Faces, Casting

I just made some brush-on silicone molds with Smooth-On Rebound 25 for four of the faces I’ve been sculpting.

Ordinarily I’d cast these pieces in some kind of plastic resin. The problem is I wanted to make several of these, and the resin heats up when curing, which can warp the silicone mold. Plaster, another cheap alternative, does the same thing.  Eventually I settled on Creative Paperclay, which air-dries. It worked really well! The innermost parts of the mold, noses, brows, chins, were still wet when I pulled them out of the mold, but they held the shape and just needed to be exposed to air to dry.

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I’m pretty pleased with the results. Now to paint ’em.

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JFSculpts READER MAILBAG!

At the conclusion of 12 Days of the Batman, John Vukelic left this comment:

“12 sculpts in 12 days is a very cool accomplishment. Did you learn anything new working on those 12 busts?”

(John’s site chronicles his process as he learns to become a fantasy and sci-fi artist, and it’s filled with great art resources as well.)

In answer to John’s question: I hate to say it, but I learned very little. But it did reinforce a lot of lessons I discovered with other sculpture sprints, such as Mighty Marvel May, as well as from years of trial-and-error. What I have learned:

Plan ahead:
Particularly when I don’t have a lot of time to execute, it’s much better to have a concrete idea before I start and not try things out as I’m sculpting. I’m terrible about sketching. I virtually never do it, to my detriment. On longer projects, I usually start sculpting and make adjustments as I go. I don’t have that luxury when trying to work this fast, but ten or twenty minutes sketching would probably have helped a lot. Also, making good armatures is always important.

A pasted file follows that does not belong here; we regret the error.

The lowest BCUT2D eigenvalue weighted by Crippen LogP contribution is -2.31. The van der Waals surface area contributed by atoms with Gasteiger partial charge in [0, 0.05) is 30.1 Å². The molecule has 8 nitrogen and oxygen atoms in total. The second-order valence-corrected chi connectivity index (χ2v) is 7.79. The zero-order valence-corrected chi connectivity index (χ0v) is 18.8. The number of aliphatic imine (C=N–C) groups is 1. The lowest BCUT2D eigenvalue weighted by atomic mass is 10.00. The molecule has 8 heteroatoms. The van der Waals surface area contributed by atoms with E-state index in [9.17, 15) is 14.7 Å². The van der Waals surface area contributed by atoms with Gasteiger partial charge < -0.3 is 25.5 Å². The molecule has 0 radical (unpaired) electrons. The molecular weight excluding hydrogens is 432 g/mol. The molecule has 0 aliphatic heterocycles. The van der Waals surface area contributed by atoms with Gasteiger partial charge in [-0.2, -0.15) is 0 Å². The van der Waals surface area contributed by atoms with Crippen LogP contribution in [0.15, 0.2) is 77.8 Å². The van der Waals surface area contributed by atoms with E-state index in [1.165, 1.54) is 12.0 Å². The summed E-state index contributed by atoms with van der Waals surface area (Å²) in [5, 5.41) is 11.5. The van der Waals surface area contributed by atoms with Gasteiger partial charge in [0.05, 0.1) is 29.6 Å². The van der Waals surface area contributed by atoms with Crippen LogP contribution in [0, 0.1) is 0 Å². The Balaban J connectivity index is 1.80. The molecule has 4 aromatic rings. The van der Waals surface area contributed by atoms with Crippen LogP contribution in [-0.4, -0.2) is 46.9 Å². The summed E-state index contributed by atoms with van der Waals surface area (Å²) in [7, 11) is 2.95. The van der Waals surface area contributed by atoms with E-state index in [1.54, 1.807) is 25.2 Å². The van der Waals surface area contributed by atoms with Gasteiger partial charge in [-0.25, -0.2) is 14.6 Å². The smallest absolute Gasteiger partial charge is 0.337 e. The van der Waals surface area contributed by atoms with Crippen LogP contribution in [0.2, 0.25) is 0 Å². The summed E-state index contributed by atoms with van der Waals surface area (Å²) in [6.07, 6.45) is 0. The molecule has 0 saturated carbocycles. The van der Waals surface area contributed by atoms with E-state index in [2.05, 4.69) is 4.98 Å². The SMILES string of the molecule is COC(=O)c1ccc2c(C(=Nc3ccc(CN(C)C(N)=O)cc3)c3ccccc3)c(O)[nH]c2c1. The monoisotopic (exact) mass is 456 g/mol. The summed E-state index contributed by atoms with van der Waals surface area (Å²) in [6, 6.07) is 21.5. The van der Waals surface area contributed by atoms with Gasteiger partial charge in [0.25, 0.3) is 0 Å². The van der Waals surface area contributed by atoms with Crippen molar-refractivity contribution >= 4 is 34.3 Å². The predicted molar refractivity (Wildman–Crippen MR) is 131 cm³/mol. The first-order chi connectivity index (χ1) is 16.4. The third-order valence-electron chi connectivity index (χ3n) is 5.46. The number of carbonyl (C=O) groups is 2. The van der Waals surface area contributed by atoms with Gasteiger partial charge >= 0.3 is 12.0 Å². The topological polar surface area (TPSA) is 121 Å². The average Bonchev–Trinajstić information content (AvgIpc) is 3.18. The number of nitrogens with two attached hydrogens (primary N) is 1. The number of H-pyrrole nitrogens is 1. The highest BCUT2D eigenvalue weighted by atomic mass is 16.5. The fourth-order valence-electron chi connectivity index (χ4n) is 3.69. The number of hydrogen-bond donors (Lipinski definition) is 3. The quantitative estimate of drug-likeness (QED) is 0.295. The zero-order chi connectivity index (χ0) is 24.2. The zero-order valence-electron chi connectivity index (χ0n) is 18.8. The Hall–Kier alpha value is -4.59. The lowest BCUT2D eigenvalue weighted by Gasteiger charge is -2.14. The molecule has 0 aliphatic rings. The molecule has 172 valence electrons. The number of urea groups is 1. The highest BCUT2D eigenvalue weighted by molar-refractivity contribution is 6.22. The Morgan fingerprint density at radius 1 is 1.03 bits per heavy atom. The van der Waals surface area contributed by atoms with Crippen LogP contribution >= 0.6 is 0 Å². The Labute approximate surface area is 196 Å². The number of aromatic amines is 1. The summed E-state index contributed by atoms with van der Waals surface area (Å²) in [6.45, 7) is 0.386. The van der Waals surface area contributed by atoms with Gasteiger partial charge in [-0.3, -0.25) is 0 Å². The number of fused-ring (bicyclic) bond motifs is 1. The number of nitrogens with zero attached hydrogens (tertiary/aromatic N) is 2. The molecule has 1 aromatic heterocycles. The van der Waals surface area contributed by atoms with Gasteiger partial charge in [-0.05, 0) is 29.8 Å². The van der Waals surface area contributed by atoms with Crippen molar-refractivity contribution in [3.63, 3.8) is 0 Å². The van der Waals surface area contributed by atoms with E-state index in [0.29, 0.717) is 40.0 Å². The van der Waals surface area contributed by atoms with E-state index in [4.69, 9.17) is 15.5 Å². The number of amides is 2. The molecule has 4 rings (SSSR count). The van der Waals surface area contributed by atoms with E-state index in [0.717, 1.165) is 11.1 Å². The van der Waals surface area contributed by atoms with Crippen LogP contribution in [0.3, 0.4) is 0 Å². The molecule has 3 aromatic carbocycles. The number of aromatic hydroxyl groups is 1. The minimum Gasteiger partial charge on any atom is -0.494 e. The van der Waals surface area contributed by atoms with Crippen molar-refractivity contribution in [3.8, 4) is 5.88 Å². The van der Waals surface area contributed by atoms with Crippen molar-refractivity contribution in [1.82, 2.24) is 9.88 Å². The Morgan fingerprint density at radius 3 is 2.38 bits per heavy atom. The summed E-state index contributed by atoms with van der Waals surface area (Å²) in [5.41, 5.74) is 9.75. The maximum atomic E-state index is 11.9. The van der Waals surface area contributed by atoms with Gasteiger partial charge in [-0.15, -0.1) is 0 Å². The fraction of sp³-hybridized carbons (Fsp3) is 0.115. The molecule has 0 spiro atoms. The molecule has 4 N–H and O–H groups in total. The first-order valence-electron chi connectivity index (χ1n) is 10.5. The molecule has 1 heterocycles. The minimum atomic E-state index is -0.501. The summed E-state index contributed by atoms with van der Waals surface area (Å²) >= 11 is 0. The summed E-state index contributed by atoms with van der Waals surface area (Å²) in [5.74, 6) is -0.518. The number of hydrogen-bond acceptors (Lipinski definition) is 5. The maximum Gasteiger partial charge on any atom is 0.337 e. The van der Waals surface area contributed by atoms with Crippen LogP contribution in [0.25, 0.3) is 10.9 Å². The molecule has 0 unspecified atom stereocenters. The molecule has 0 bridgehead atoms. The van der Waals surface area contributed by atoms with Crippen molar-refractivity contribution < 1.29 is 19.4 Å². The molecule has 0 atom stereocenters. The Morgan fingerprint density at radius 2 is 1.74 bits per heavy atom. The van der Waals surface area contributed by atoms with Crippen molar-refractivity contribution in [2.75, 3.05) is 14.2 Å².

If you get off to a bad start, start over:
If I didn’t make a good armature and started sculpting over it, I immediately regretted it. It actually saved me time to scrap what I’d done and do it over from scratch rather than fight with it.
Keep your materials handy:
Seems obvious, right? I tried to have all my tools, workspace (which was often my lap), and even the camera, light, and backdrop ready before I started. Except I ran out of the Sculpey Firm I use and tried gray Fimo instead (I use a mixture of Sculpey Firm, Super Sculpey, and black and white Sculpey III to make a grey, just-right material). Not the same thing, and it worked- kinda- but the last three or so days I was working with what felt like substandard material. I shouldn’t do that.
Form is more important than detail:
Silhouette, shape, proportion are all much more important to the overall look of a piece than any detail I’m going to tack on. Does it read from across the room? If not, keep working. A rookie mistake- when I can tell I’m choking- is to go to detail too soon. Make sure the form is right, then start finessing.
When working this fast, compromises have to be made:
Forcing myself to put the work up- ready or not- by the end of a day meant I wasn’t going to finish it to my satisfaction. I had to make choices about what was most important and what just had to go. Sometimes happy accidents occurred: I really liked how Poison Ivy’s hair came out in the limited time I had to detail it.
If you do a bad job, you’ll do better the next day:
Sometimes events on the day kept me from putting as much time in as I could, and resulted in some clunkers (I’ll let you decide for yourself which ones I’m talking about). I had to finish them, put them up, and move on, no time to look back.
There is never enough time, so do the best you can in the time you have:
The clock is always ticking. If you have an hour or a month you’ll never finish to your satisfaction, so just work with what you’ve got. You always have right now.

 

Thanks for the question, John!